What does a payday loan mean to me?

In February, I had the unlikely opportunity to testify before Congress about the small dollar loan rule proposed by the Consumer Financial Protection Bureau (CFPB). My testimony was unlikely because I grew up in public housing, spent some time in federal prison for drug sales – and I’m a happy payday loan customer. Now that the CFBP officially announced their proposed rule on the 2nd for people who need a short term loan. Mine is a true success story, and I owe a large part of it to the payday loan industry. Without the payday and title loans that I could get, nothing I could have achieved would have happened.

Ten years ago, I started a commercial cleaning company, Imperial Cleaning Systems, Inc. in my hometown of Nashville, Tennessee. Today I have 20 employees.

As most small business owners know, starting your own business is not easy. Cash isn’t always available to grow your business, and banks and credit unions don’t lend under $ 1,000 to people like me or anyone else. Access to credit is difficult to come by for many small business owners, but almost impossible for those of us who have made mistakes in the past. Personal loans, known as payday and title loans, have been my only way to keep my business afloat.

I reached out to a local company, Advance Financial, for access to cash through payday and title loans. These loans saved my business and maybe saved my life. The CFPB says these loans are too expensive. I have found that the most expensive loan is the loan that you cannot get.

The federal government is trying to drastically narrow down the only options millions of Americans like me count on to survive. The elimination of access to small loans will do more harm than good. While I don’t fully understand this 1,300-page rule proposal, I do understand that according to some studies, 80 percent of non-bank lenders could go out of business. I also understand that our communities are going to suffer and that people like me have nowhere to go for credit.

What about my privacy? The CFPB would like to add my records to a government database for a loan of only $ 200. Why should I and the people like me be singled out? The payday loans I received are quick, easy, and confidential. The CFPB intends to do away with all of this.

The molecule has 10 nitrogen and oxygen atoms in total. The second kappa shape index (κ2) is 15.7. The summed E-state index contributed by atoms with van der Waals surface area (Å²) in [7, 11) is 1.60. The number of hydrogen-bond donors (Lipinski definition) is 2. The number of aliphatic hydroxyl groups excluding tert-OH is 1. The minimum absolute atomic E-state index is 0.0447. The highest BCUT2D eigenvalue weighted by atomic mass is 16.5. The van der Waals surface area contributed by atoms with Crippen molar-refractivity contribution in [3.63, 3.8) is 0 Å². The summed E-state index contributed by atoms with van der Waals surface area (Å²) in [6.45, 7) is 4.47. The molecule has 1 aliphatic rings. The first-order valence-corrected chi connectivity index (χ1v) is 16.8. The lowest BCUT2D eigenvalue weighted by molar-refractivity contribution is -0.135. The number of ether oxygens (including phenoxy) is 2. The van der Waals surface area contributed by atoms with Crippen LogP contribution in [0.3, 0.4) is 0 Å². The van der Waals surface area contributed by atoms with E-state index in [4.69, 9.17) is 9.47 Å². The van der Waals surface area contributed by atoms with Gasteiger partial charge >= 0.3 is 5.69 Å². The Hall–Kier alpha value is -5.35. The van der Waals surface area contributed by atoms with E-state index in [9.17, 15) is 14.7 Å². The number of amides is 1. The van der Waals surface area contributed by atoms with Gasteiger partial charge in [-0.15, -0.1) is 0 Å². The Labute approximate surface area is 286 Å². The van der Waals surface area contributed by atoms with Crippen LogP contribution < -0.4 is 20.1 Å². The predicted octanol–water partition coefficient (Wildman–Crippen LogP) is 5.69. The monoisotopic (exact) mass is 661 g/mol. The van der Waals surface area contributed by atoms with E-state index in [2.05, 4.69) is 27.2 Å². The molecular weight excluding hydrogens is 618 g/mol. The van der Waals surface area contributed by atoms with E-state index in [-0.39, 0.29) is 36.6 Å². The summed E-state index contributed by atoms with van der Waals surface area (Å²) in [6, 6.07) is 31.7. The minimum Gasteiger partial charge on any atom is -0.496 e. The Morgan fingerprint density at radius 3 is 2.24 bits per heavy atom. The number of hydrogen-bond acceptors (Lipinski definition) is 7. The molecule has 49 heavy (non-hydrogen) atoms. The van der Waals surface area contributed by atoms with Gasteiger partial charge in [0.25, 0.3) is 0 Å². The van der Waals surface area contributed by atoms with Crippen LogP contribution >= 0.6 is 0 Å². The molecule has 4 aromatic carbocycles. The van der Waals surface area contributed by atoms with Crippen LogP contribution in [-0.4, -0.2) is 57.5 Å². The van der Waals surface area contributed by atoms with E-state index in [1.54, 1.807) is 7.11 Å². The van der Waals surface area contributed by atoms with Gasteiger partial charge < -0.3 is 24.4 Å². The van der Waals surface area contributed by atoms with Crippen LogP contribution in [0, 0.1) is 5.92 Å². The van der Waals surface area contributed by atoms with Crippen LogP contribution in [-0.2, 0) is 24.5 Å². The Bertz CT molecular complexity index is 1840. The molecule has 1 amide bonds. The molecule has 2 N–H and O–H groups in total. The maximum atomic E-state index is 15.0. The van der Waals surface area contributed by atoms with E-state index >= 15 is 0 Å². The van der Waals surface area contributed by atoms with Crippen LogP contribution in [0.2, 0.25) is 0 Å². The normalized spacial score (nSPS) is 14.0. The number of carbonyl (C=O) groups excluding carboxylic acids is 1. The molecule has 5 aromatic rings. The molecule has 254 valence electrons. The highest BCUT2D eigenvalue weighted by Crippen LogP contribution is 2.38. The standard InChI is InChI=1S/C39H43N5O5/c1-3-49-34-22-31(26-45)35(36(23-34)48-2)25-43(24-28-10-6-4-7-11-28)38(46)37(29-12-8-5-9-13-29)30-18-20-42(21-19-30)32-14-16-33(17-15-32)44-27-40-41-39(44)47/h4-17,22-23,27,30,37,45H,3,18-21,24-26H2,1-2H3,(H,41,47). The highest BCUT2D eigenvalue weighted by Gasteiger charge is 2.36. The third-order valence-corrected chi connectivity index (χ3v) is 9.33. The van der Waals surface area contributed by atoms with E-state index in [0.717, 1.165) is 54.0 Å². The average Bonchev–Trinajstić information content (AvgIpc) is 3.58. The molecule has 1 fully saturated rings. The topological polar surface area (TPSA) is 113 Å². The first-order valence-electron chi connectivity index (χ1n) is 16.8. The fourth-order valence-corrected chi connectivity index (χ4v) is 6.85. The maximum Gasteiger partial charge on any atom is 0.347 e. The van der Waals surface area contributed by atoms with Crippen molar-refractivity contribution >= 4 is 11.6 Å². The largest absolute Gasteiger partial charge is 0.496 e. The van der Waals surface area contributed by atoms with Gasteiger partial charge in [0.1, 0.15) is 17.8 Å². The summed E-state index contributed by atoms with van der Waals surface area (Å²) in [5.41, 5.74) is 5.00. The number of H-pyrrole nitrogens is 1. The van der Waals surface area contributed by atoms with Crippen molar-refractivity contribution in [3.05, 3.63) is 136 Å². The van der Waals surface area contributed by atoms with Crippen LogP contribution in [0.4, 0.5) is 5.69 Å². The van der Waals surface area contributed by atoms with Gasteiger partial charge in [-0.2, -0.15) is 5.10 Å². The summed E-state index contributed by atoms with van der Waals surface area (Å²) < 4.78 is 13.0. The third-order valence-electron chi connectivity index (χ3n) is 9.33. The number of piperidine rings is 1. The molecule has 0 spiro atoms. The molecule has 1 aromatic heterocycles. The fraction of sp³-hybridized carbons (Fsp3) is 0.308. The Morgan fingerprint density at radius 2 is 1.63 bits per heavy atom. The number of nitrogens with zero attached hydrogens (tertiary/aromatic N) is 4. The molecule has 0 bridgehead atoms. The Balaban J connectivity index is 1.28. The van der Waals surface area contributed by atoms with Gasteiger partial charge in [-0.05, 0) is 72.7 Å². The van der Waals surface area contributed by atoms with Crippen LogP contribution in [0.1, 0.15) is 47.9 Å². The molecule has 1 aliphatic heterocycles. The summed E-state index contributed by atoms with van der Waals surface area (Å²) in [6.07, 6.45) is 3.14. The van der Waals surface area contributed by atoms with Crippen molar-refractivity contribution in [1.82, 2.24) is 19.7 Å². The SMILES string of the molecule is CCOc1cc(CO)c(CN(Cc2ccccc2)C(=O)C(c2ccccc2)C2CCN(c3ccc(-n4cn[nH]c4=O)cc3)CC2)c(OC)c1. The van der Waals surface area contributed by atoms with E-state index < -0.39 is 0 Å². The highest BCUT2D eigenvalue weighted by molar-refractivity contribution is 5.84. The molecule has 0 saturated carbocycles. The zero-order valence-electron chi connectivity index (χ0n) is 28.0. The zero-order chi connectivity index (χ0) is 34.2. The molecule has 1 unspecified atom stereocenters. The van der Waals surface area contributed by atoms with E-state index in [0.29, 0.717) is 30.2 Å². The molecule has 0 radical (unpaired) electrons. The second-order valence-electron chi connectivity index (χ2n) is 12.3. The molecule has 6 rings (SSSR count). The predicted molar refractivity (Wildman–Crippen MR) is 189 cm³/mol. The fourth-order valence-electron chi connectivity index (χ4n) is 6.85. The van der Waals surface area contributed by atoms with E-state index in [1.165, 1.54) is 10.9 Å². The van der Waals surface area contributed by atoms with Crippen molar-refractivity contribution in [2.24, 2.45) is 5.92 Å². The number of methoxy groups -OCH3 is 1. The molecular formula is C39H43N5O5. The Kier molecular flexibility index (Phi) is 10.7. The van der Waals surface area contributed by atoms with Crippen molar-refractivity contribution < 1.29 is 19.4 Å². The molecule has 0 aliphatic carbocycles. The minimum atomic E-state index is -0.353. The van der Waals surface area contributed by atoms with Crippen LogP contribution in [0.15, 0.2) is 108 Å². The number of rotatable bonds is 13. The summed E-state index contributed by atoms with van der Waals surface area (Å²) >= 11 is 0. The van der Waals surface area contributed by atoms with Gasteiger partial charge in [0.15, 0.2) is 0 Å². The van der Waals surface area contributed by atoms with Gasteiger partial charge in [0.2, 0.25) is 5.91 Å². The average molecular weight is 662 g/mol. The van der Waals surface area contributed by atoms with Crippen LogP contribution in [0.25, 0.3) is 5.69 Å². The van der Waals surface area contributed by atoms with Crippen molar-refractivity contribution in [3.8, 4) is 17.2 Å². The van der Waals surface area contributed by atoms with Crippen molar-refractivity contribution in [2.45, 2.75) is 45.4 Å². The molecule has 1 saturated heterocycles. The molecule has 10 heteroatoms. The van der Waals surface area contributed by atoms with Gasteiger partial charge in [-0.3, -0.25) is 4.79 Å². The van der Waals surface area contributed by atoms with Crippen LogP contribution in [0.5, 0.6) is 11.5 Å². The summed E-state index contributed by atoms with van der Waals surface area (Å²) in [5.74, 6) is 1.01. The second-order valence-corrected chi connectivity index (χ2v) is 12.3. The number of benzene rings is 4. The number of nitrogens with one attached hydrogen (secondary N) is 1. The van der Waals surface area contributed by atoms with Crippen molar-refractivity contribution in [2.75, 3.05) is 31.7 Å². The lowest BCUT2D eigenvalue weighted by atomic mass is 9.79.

In March, I also testified before Congress about my experience in the payday loan industry. I sat next to a CFPB rep who, admittedly, had never been into a payday loan deal. The CFPB claims to be a “21st century data-driven agency” aiming to take a “market-based approach” to regulation. When I think of a “market based approach” in my business, I think of talking to customers and figuring out what they want. This is how I effectively meet the needs of my company. Perhaps the CFPB should speak to people like me who are served in this market.

Let me assure you that the people who visit these stores often struggle to make ends meet, but they don’t need the government to make this struggle any more difficult. Every member of Congress needs to understand the impact this will have on their constituents. Do you want to take away their only loan option? You will find a way to meet the need. Like I said when I testified, “If you don’t have it, you have to get it.” Without a licensed company, we will be forced to go to an unregulated lender or hit the streets again.

Robert Sherrill is a minority shareholder and CEO of Imperial Cleaning Systems, Inc. based in Nashville, Tennessee. Sherrills Imperial Cleaning Services derives much of its revenue from a cleaning contract with local payday lender Advance Financial.

About Bradley J. Bridges

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